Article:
It's not brain surgery, my friends, so do your research right.


Curious booklists

A reader writes:
I was looking at Amazon’s “Civil War” bestsellers:

1. Lincoln (O’Reilly)
2. Lincoln (Team of Rivals
3. Grant
4. Lincoln
5. Harriet Tubman children’s book
6. Darwin (?)
7. Slavery
8. Thomas Meagher
9. Battle Cry of Freedom
10. Lincoln
11. Lincoln’s White House . . . .

Doesn’t anybody write about Confederates anymore?
Or want to read about them?


Premature planning for the postwar (cont.)

Recently wrote about the business of planning for your spoils of victory while wallowing in the depths of defeat.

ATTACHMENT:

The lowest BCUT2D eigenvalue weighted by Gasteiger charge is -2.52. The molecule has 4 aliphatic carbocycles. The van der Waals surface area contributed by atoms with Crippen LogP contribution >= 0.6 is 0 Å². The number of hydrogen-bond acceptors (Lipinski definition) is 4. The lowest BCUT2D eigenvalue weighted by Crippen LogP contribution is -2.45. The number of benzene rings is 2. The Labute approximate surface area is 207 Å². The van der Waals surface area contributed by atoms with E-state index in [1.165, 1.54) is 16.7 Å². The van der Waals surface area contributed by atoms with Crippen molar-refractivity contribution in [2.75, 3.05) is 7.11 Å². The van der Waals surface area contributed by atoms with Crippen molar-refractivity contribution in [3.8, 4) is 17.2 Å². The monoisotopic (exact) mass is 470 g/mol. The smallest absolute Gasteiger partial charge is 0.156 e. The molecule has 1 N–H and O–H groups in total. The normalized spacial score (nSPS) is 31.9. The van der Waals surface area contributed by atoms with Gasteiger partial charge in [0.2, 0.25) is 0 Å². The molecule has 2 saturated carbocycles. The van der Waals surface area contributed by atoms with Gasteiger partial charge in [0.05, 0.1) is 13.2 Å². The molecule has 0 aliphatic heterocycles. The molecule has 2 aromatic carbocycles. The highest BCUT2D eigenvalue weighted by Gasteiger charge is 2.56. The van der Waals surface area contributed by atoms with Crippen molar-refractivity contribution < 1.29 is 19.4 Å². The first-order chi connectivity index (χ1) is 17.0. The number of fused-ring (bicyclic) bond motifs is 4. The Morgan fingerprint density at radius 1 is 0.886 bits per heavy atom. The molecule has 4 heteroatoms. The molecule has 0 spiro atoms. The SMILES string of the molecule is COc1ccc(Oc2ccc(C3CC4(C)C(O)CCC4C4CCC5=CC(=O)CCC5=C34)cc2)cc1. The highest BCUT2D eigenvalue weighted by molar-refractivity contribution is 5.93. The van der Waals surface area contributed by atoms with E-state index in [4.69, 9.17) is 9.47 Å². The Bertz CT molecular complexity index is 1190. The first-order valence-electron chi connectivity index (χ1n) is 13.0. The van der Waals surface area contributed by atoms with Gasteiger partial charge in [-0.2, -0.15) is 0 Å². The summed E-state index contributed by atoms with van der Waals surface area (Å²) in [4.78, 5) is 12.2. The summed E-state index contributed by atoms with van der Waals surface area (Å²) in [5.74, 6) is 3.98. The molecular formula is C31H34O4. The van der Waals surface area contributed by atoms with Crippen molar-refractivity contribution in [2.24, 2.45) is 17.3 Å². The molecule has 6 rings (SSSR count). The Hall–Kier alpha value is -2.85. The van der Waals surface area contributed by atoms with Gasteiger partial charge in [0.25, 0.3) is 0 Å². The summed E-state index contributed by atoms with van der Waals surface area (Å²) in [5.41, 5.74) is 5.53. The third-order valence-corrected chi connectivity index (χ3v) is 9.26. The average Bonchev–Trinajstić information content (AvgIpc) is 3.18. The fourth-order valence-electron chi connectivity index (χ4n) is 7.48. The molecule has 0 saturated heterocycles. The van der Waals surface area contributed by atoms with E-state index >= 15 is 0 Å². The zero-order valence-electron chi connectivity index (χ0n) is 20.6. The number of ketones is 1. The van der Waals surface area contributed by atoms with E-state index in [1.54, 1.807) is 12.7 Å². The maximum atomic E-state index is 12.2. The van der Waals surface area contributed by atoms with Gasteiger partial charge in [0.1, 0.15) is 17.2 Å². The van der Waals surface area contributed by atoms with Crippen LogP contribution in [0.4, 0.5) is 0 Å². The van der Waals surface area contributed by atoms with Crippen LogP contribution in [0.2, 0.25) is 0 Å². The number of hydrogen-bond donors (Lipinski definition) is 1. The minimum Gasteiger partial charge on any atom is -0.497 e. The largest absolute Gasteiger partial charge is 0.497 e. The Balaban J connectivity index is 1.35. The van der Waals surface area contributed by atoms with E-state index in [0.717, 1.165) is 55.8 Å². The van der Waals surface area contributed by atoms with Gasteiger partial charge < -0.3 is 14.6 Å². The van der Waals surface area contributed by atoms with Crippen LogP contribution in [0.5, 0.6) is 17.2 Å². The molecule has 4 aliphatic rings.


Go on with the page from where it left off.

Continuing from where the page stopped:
Ran into this passage in Miles Copeland's autobiography. He was surprised by "the long-range thinking" he saw at ETOUSA HQ. There was "a dinner conversation .. with one of the British civil servants..." who said:
Here we are, about to do battle with the most highly trained, disciplined and well-equipped army the world has ever known, matching our Eisenhower, Montgomery, Patton and the other second-raters against real honest-to-God generals, yet we can safely assume we are bound to win. You know all we've got going for us?
The answer was ambiguous and convoluted so we'll need one of our own.

Curious how the post victory planning starts on day one of the war and never seems to let up, regardless of events on the battlefield.


Effects based operations

The starting point for any analysis of the Civil War must begin with two facts sometimes mentioned, never much developed: The South could not destroy the North's material ability to generate armies. The North could not destroy the South's will to survive.